When protests erupted in the streets of Richmond after Minneapolis Police Officer Derek Chauvin murdered George Floyd on May 25, 2020, Regina Boone and Sandra Sellars were there to capture the unrest.
Boone and Sellars are both photojournalists for the Richmond Free Press, and photos they took during the protests are now on display at the Branch Museum of Architecture and Design.”Protest against re(framing)” exposure.
Boone said the pair used to cover protests, but “this summer of 2020 was definitely unlike anything we’ve ever put together. It was overwhelming… as black people. It was refreshing in some ways to see. And then it was scary in some ways.
Sellars attributed the different feeling of the protests that summer to their length and the “many shades of people from all walks of life” that came out of them. This, combined with the unprecedented scale of the protests in Richmond, showed Boone and Sellars the magnitude of the moment.
Sellars recounted how, after arriving at the scene on the first night, cars were unable to drive down Broad Street because protesters were filling all four lanes.
“No traffic at all. It was all people,” Sellars said.
As Boone recounts, that’s when they realized they “were in it for the long, very long haul.”
The two journalists spent 65 consecutive days covering the protests, taking hundreds of thousands of photos.
Although both photographers said they found it thrilling, they both said they were still processing the trauma caused by the experience.
“We also feel everything we see. So some days I just had to put my camera down and sit on the sidewalk, and sometimes just breathe,” Boone said. “Because I feel like when we push the shutter, it actually imprints itself on our souls. And I think people don’t really understand that sometimes everything we see stays with us.
Boone said they advanced, “We just had to do it for our readers, for our history books, and for ourselves.”
As protests continued through the summer, Boone and Sellars said they felt the media was too focused on a few instances of looting and vandalism, although the protests were, overall, peaceful.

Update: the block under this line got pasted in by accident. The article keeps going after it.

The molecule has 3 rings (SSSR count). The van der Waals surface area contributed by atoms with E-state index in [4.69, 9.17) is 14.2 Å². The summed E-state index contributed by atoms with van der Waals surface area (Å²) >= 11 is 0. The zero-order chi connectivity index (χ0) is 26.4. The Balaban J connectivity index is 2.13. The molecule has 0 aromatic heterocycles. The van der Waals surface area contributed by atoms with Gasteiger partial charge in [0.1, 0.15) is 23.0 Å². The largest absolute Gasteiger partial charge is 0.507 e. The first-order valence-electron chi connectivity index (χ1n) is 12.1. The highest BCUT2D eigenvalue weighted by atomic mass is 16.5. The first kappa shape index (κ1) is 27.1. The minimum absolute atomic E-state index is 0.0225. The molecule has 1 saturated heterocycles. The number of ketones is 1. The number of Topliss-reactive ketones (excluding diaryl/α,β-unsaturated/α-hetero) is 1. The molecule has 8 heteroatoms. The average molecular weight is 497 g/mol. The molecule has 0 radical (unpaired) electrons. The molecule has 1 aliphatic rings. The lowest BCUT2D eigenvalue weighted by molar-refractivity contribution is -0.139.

Sellars said in response to this that they put more effort into neglected narratives. So when the Branch proposed to create the “Re(Framing) Protest” exhibit, the two already had ideas about how to broaden the focus to include positive narratives.
To do this, they decided to limit the exhibit to 89 photos that they believe capture the community built by the protesters that summer. As Boone said, the heart of this community was around the graffiti-covered Robert E. Lee Monument, an area that protesters renamed Marcus-David Peters Circle in honor of a man killed by police in Richmond in 2018.
Beginning at the height of the protests in the summer of 2020 and until a fence was put in place in January 2021, the circle was often filled with community members and activists coming together to remember those killed in the aftermath of police brutality and other racial injustices in America. past. These spontaneous gatherings took place against the backdrop of community kitchens, political graffiti and flower-filled memorials.
Boone recalled a few specific incidents, “like when all the cellists got together and then different people came and knew the area where people were planting gardens.”
However, protesters have still called for the removal of Confederate monuments, while taking steps to remove statues of Confederate President Jefferson Davis and General Williams Carter Wickham. In response, the city began dismantling the remaining statues along Monument Avenue that summer, although the Lee Monument was not removed until September 2021, following a lengthy legal battle.
It’s something the two have said they feel conflicted about.
“As we were going there every day and you see the art that was on the monument, the base and even around the fence that is there it started to feel good maybe they should just keep going . Because it was really in the context. But I understand why people wanted it to go down,” Sellars said.
Boone shared that sentiment and said that “after all these days, then just to see it go, even if this evil had to go. There is always a loss of love there.
On the other hand, Boone said his father, Raymond Boone, founder of the Free Press, would probably have celebrated the removal of Lee’s statue.
“He always preached to the Free Press that this was a loser’s avenue and he always called for these statues to be taken down. And just because the statues fall doesn’t mean the work stops,” Boone said.
Boone and Sellars continue to have their cameras ready to capture news from the field for the Richmond Free Press. And their photos will continue to inform visitors to the Branch Museum until 9/11.